1812 History
Musket Balls- c. 1812
Description
Sponsors
1812 History
Department of Canadian Heritage This item is a part of the 1812 History digitization project. This project was made possible with the support of the Department of Canadian Heritage through the Canadian Culture Online Strategy.
Media Type
Object
Description
These five musket balls were found on Nickel beach at a home on Lakeshore Road East, Port Colborne Ontario. It is believed that during the War of 1812 many military stores and munitions were secreted or buried in haste to prevent their seizure by advancing American troops. This would most likely have happened following the fall of Fort Erie in late May 1813.

For more information, read “‘Scruples of Conscience’: The War of 1812 in the Sugarloaf Settlement” by Donald G. Anger, the Port Colborne Historical and Marine Museum.

Sizes (diameter):
A: 1.4 cm, B: 1.7cm, C: 1.5cm, D: 1.6cm, E: 1.2cm and 982.522 is 1.8cm
Date of Original
c. 1812
Subject(s)
Local identifier
975.45.2(A-E) and 982.522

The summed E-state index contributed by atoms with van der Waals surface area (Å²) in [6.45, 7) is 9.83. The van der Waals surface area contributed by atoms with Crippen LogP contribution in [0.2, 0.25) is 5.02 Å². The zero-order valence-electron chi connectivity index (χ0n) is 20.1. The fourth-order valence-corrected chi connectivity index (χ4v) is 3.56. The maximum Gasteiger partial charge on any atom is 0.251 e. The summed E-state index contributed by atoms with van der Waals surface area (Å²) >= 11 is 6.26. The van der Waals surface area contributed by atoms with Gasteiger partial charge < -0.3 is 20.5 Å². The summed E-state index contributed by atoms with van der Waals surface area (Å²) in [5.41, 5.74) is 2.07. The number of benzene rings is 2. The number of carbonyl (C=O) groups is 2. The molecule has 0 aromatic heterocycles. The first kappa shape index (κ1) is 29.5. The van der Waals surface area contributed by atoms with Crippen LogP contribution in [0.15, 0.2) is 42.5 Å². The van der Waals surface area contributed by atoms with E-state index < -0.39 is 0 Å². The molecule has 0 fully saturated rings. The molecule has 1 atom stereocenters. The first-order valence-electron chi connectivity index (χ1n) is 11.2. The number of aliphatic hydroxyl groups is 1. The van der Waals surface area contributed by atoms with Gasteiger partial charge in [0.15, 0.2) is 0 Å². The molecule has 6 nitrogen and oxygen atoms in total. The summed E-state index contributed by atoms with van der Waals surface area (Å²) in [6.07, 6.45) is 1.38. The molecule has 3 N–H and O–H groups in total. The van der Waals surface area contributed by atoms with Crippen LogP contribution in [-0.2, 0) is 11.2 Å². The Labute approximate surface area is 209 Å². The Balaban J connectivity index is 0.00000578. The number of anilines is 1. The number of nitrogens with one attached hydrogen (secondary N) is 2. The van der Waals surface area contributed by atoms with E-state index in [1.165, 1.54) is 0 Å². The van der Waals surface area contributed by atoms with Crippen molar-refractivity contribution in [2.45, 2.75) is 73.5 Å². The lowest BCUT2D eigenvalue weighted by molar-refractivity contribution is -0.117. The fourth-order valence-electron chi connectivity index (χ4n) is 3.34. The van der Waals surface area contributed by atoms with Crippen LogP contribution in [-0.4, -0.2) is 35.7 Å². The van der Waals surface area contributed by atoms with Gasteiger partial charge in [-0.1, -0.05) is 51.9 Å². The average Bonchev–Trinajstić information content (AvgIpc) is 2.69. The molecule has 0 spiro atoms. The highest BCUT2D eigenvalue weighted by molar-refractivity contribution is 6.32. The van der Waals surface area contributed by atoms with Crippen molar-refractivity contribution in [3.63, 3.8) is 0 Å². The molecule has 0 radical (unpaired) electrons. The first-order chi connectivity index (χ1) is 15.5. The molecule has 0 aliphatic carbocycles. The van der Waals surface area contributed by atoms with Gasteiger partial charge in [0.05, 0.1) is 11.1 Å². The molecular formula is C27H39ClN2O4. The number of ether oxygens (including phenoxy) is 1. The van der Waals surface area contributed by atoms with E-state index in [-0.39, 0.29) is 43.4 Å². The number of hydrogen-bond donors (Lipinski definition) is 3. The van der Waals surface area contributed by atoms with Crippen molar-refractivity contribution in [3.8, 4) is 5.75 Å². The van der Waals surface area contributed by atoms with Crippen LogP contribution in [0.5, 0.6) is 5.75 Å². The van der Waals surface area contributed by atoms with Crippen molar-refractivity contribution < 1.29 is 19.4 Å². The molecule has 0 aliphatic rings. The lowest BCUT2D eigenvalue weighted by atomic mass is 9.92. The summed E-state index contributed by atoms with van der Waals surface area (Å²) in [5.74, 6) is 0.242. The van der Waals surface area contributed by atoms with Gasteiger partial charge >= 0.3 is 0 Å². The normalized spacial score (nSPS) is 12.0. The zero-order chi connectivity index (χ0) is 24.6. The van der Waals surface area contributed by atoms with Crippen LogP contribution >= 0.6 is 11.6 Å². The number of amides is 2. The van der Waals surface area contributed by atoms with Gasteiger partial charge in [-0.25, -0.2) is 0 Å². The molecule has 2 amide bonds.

Geographic Coverage
  • Ontario, Canada
    Latitude: 42.8700512975201 Longitude: -79.2252445220947
Recommended Citation
Image courtesy of the Port Colborne Historical & Marine Museum
Terms of Use
Please contact the PORT COLBORNE HISTORICAL AND MARINE MUSEUM for any reproductions of photographs within the website.
Contact
Port Colborne Historical and Marine Museum
Email
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Musket Balls- c. 1812


These five musket balls were found on Nickel beach at a home on Lakeshore Road East, Port Colborne Ontario. It is believed that during the War of 1812 many military stores and munitions were secreted or buried in haste to prevent their seizure by advancing American troops. This would most likely have happened following the fall of Fort Erie in late May 1813.

For more information, read “‘Scruples of Conscience’: The War of 1812 in the Sugarloaf Settlement” by Donald G. Anger, the Port Colborne Historical and Marine Museum.

Sizes (diameter):
A: 1.4 cm, B: 1.7cm, C: 1.5cm, D: 1.6cm, E: 1.2cm and 982.522 is 1.8cm